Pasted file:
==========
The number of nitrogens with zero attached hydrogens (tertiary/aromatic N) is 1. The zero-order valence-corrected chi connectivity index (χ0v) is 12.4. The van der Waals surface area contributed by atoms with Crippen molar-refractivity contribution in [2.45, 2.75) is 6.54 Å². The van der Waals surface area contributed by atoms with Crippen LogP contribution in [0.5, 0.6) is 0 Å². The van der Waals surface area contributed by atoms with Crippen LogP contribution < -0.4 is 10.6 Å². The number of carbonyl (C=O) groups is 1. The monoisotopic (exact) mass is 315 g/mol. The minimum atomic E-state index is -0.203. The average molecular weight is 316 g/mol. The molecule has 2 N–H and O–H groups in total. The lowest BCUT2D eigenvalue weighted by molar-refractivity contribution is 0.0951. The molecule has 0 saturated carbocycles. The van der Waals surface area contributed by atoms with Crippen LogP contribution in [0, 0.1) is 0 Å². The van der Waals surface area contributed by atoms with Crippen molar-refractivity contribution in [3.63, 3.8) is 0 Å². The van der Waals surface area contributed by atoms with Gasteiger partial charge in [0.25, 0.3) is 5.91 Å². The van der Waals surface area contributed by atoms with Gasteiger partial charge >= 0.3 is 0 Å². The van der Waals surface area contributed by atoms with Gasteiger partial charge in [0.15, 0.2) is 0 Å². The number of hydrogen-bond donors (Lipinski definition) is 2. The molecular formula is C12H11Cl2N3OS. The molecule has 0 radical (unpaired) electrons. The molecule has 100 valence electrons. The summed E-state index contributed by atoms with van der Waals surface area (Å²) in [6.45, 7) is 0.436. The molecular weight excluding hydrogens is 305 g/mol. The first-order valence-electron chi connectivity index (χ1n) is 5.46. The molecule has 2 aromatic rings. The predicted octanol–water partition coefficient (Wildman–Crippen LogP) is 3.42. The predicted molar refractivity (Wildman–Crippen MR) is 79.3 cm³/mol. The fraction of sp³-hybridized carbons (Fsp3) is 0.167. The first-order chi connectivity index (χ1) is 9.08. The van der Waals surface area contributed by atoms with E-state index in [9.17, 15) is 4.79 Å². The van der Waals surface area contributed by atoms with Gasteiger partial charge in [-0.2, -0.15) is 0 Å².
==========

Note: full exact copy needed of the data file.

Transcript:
The number of nitrogens with zero attached hydrogens (tertiary/aromatic N) is 1. The zero-order valence-corrected chi connectivity index (χ0v) is 12.4. The van der Waals surface area contributed by atoms with Crippen molar-refractivity contribution in [2.45, 2.75) is 6.54 Å². The van der Waals surface area contributed by atoms with Crippen LogP contribution in [0.5, 0.6) is 0 Å². The van der Waals surface area contributed by atoms with Crippen LogP contribution < -0.4 is 10.6 Å². The number of carbonyl (C=O) groups is 1. The monoisotopic (exact) mass is 315 g/mol. The minimum atomic E-state index is -0.203. The average molecular weight is 316 g/mol. The molecule has 2 N–H and O–H groups in total. The lowest BCUT2D eigenvalue weighted by molar-refractivity contribution is 0.0951. The molecule has 0 saturated carbocycles. The van der Waals surface area contributed by atoms with Crippen LogP contribution in [0, 0.1) is 0 Å². The van der Waals surface area contributed by atoms with Crippen molar-refractivity contribution in [3.63, 3.8) is 0 Å². The van der Waals surface area contributed by atoms with Gasteiger partial charge in [0.25, 0.3) is 5.91 Å². The van der Waals surface area contributed by atoms with Gasteiger partial charge >= 0.3 is 0 Å². The van der Waals surface area contributed by atoms with Gasteiger partial charge in [0.15, 0.2) is 0 Å². The number of hydrogen-bond donors (Lipinski definition) is 2. The molecular formula is C12H11Cl2N3OS. The molecule has 0 radical (unpaired) electrons. The molecule has 100 valence electrons. The summed E-state index contributed by atoms with van der Waals surface area (Å²) in [6.45, 7) is 0.436. The molecular weight excluding hydrogens is 305 g/mol. The first-order valence-electron chi connectivity index (χ1n) is 5.46. The molecule has 2 aromatic rings. The predicted octanol–water partition coefficient (Wildman–Crippen LogP) is 3.42. The predicted molar refractivity (Wildman–Crippen MR) is 79.3 cm³/mol. The fraction of sp³-hybridized carbons (Fsp3) is 0.167. The first-order chi connectivity index (χ1) is 9.08. The van der Waals surface area contributed by atoms with E-state index in [9.17, 15) is 4.79 Å². The van der Waals surface area contributed by atoms with Gasteiger partial charge in [-0.2, -0.15) is 0 Å².